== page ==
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Nov. 11 2020

Why Am I Facing an Illinois Battery Charge and Not Assault?

Posted By: Sami Azhari

Why Am I Facing an Illinois Battery Charge and Not Assault?

Battery and assault are two crimes that are related. Due to this, people often use the terms interchangeably when they’re really two very different things in the eyes of the law.

In fact, you can be charged with both crimes if the prosecutor on the case thinks you should be, so the differences between the two are important to understand.

The truth is that these crimes are also very common. Even famous people, such as Shia LeBeouf, have been charged with petty battery.

If you find yourself in a position where you’re defending yourself against one or both of these charges, here’s what you need to know about their differences and the penalties that can be associated with each in the state of Illinois.

Battery in Illinois

To understand the crime of assault in Illinois, it’s crucial to understand the crime of battery first. In Illinois, the two types of conduct that can prove a battery crime are:

  • Unwanted, insulting, or provocative contact with another person
  • Conduct that causes bodily harm to someone else

Assault in Illinois

In this state, assault is defined as conduct that does not generally include physical injury or even physical contact with the victim. Threats are enough for assault to be charged in Illinois, even if you never touch the person in question.

Aggravated Battery and Assault in Illinois

The laws of Illinois also allow for someone to be charged with aggravated battery or assault if they meet the standards of the underlying assault or battery charge but also use a deadly weapon or firearm in the commission of that crime. It can also be defined as conduct that causes severe bodily injury to the victim such as permanent disability or disfigurement.

Using an explosive device or causing harm to a specific person such as a peace officer or child can also elevate charges to an aggravated level for both battery and assault.

Penalties for Battery in Illinois

A battery crime is seen as a Class A misdemeanor in Illinois. It can result in penalties such as up to one year in prison and fines up to $2,500. You may also be subject to up to two years probation and be ordered to pay restitution to the victims.

Aggravated battery is a Class 3 felony in most cases, but can be elevated to a Class 2, Class 1, or even a Class X felony based on the circumstances of the case.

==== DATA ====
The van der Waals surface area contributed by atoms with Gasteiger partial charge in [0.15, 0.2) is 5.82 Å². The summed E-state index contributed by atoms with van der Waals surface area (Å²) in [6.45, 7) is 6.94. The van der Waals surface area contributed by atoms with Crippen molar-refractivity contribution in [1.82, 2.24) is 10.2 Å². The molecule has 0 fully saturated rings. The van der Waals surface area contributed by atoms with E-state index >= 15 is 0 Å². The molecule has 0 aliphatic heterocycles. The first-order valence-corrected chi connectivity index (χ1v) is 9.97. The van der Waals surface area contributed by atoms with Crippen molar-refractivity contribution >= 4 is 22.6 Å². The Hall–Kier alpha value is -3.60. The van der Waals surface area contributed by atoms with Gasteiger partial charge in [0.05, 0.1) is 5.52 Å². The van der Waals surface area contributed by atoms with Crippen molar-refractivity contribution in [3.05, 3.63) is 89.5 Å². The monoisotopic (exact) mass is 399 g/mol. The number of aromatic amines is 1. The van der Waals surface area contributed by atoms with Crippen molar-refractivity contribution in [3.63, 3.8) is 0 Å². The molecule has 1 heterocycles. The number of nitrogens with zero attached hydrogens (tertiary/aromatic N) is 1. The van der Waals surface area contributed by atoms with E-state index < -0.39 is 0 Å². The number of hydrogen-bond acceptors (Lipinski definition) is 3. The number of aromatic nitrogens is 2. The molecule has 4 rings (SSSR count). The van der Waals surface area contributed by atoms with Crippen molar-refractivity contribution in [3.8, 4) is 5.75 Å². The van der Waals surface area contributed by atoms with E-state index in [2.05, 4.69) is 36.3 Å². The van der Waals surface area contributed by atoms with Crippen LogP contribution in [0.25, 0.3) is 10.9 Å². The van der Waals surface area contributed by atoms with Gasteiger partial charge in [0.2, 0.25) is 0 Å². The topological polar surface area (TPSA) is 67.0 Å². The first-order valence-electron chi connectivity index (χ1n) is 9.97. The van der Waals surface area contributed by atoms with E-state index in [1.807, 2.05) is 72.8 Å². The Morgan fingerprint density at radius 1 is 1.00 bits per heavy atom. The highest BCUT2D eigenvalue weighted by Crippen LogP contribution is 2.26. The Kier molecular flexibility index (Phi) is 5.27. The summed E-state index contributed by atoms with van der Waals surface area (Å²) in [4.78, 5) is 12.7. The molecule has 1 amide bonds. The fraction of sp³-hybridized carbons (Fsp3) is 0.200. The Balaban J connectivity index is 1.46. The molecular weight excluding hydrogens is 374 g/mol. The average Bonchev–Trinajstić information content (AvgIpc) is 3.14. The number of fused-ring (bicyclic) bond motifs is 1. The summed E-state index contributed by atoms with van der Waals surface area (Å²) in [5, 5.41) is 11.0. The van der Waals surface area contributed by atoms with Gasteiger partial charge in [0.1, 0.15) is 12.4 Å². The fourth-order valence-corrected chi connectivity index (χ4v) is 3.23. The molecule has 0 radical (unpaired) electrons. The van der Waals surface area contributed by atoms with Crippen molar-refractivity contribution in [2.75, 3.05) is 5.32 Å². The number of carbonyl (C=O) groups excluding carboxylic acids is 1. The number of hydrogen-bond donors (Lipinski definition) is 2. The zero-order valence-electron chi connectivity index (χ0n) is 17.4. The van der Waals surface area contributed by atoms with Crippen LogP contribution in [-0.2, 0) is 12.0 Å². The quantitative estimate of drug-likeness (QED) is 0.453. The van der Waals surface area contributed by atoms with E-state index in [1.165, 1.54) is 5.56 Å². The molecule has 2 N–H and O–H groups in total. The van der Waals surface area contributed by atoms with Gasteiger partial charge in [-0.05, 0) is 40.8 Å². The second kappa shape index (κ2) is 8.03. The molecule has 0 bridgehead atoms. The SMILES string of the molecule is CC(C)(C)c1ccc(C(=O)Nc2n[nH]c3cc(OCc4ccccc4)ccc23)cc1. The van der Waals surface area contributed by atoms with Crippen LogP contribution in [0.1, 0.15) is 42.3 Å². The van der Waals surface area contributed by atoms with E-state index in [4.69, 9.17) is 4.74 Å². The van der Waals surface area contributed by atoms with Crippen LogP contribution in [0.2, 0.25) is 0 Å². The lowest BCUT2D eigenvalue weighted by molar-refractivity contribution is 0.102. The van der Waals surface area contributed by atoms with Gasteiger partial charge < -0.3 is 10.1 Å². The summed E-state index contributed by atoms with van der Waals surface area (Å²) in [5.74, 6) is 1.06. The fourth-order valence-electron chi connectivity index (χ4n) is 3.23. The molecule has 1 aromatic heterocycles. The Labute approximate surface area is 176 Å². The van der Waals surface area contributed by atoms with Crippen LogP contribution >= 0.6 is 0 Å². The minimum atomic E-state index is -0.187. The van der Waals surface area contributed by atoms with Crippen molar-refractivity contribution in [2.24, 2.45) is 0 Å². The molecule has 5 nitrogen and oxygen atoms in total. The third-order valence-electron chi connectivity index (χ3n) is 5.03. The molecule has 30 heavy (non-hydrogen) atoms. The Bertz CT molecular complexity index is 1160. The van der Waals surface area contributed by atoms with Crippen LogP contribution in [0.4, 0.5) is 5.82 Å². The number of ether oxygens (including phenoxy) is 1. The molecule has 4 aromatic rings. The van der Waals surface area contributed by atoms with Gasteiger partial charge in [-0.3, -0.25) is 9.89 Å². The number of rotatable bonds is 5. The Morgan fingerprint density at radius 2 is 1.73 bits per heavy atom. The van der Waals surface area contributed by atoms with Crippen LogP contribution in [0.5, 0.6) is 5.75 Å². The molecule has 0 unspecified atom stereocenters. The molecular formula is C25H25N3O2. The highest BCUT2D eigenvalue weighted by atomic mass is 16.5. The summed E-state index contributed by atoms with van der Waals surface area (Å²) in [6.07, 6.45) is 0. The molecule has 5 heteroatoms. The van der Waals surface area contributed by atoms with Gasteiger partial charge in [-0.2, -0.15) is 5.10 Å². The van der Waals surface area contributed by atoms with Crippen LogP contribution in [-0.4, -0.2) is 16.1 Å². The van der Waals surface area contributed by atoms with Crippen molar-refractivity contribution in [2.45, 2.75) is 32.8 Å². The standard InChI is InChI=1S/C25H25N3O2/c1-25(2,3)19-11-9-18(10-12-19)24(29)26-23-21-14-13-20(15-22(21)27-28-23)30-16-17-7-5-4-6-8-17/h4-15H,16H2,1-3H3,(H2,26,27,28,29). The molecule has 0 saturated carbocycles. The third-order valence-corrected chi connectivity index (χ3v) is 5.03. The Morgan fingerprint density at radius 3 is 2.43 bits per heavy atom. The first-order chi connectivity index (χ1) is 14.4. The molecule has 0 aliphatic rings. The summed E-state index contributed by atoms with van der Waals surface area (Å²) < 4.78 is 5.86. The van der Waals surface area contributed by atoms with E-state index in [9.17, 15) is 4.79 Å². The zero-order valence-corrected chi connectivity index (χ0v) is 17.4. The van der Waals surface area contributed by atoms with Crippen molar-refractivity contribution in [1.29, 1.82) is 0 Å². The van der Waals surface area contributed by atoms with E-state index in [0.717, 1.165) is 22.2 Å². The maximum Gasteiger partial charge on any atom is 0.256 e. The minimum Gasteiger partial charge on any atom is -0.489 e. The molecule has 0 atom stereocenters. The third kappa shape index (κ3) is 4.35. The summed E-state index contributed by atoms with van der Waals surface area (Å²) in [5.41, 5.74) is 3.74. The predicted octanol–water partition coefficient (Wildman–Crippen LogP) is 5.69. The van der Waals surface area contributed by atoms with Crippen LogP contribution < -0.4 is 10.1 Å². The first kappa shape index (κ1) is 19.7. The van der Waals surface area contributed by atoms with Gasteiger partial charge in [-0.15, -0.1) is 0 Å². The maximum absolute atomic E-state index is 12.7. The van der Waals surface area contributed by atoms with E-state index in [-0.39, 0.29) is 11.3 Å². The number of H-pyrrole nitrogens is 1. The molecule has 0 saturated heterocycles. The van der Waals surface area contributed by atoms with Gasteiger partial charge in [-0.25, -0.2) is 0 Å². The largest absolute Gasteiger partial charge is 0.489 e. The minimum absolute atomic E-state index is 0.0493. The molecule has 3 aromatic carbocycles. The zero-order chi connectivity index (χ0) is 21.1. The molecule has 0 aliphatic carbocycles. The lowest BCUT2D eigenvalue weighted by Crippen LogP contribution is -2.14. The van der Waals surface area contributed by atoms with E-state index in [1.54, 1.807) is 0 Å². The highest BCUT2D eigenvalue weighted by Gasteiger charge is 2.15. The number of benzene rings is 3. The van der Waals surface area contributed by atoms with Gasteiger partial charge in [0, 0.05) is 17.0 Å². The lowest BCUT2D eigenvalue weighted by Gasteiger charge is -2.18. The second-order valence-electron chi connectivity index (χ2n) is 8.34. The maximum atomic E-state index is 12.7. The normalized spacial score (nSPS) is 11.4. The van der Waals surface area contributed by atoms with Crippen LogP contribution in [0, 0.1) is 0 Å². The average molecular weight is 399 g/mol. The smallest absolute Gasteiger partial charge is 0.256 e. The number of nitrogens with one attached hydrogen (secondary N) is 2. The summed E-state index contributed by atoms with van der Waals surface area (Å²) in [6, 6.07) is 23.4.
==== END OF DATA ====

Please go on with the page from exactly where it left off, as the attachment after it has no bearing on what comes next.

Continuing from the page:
That can mean that you can serve anywhere between two years and 30 years in prison based on what you’re charged with. If you have one or prior convictions for aggravated battery, then you can face up to 60 years in prison.

Penalties for Assault

Under most circumstances, assault is a Class C misdemeanor. This can result in up to one month in jail and fines that can total as much as $1,500 if you are found guilty. You may also be sentenced to community service of up to 120 hours.

Skokie Assault & Battery Attorney

If you are charged with aggravated assault, it can be charged as a Class A misdemeanor or a Class 4 felony. It depends on the specific factors in the case.

For a Class A misdemeanor, the penalties include up to one year in prison and fines up to $2,500. For a Class 4 felony, you can face up to three years in prison and fines up to $25,000.

Contact an Experienced Attorney Today

If you’re facing charges for battery or assault, it’s crucial to seek legal representation promptly. An experienced attorney can provide the guidance and advocacy needed to navigate the legal process and protect your rights.

Don’t face these charges alone. Contact us today to discuss your case and explore your legal options.

About the Author

Sami Azhari has been working as a lawyer since 2007, after receiving his Juris Doctor from the Michigan State University College of Law. He has handled numerous state and federal cases and is known throughout the Chicago and Rolling Meadows area for providing his clients with high-quality, skilled representation. He has been recognized by Avvo (2013 and 2018), SuperLawyers (2015-2020), The National Trial Lawyers, and other notable organizations, and has spoken at a number of legal conferences.